In some sense, Capgras Syndrome is something of a liberator for Mark. Because while the other characters must face the challenge of continually adapting to ever-shifting absolutes, Mark has the advantage of a fresh perspective. He is, as I suggested above, reborn. Rebooted. Does this make him susceptible to false ideologies, whether science or religion?
No one has made mention of the mysterious note: “I am No One / but Tonight on North Line Road / GOD led me to you / so You could Live / and bring back someone else.” There is something within this note that suggested to me the capitalized nouns of the Declaration of Independence, that the note, like our founding document, is a statement of ideology, a blueprint for surviving in a world changing too fast. But this note is about random compassion, of paying it forward, so that the powers of good might live to restore brothers or cranes or any other target of basic human decency. The real question is whether kindness will be enough to preserve the world.
To return to the troubling William Deresiewicz review, I was initially inclined to agree with Deresiewicz’s criticism that some of the characters’ voices “sound like Powers’ mouthpiece” — in particular, the Three Muskrateers, who, despite Powers’ efforts to flesh out Rupp’s backstory with Karin, felt particularly singular. But it occurred to me, upon further rumination, that Powers may have intended this trio to serve as a 21st century Greek chorus. It is their singularity of voice which imputes absolute cultural values that crush the Muskrateers’ spirits, turning them into perfect synchronous tools, and, as Levi notes, in at least one case causing them to be unconsciously exploited by external forces promising them a reliable answer. But on the other side of the coin, Daniel himself is also quite singular, retreating to a “monk’s home” — in his own way, relying upon others to help him safe the Refuge. It cannot be an accident that Karin is attracted to both
of these men.
This brings up another aspect of Echo that I found interesting: the concentration on fixed labor vs. work that one enjoys doing. Both Karin and Weber find a certain redemption when they choose work that comes closer to their hearts. And yet Mark, by contrast, wants to get out of cognitive therapy and get back to his job. There is the moment when one of the Muskrateers confronts Karin about how much he makes a month, and this suggested to me that money is, likewise, an absolute value that clutters the more individualistic and heartfelt powers of goodness.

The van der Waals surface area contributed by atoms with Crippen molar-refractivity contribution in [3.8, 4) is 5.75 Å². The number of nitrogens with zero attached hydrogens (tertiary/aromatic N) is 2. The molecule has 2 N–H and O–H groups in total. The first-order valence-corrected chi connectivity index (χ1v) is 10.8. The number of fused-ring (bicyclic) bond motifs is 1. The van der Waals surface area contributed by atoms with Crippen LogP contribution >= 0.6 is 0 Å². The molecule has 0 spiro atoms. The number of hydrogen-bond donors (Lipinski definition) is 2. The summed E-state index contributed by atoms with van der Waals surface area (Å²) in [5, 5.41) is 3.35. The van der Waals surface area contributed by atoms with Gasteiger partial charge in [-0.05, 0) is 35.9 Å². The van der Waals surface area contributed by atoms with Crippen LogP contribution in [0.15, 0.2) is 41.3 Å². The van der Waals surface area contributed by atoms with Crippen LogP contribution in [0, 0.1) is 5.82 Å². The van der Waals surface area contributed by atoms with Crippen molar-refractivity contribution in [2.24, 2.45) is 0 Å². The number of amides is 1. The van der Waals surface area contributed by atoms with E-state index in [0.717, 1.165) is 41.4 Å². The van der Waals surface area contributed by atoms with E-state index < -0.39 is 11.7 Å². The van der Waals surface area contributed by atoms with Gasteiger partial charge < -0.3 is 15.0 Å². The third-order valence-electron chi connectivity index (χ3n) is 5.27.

I was also curious if any of you viewed the four main parts (with the fifth part serving as an epilogue of sorts) as four seasons. I think it’s pretty significant that Mark’s accident happens during the winter, the peak time when the cranes are migrating (as opposed to flying, like Kalatozov’s great 1957 film, to which I kept mining the text for a reference, curious if Powers was familiar with it, because there’s a good deal of cinematic references in this book). I also believe that the first part’s imagery of wheat and plant life pushing through snow is as suggestive as the cows that occupy the third and fourth parts, grazing upon the grass and waiting for their eventual demise upon a barbeque. What’s interesting is that the seasons here don’t quite match up with the way the narrative is split up into four parts and yet I sensed an agricultural cycle at work here, something perhaps undetectable, if not wholly disregarded, by humanity.
I would also like to remark on Jenny’s observation about the relationships in this book. I found it interesting that Weber referred to his wife as “Woman” and, while I appreciated the sincerity of this marriage, seeing Powers’ attempt to qualify a type of relationship he hasn’t really written about, I felt that something about the telephone calls was askew. Then again, like the Three Muskrateers, this may have been part of the point: another meditation on discontinuity that further flummoxed Weber.
In case it isn’t clear enough, I could probably go on about this novel for some time. So I’ll shut up for now, maybe weighing in later, and let others riff from here.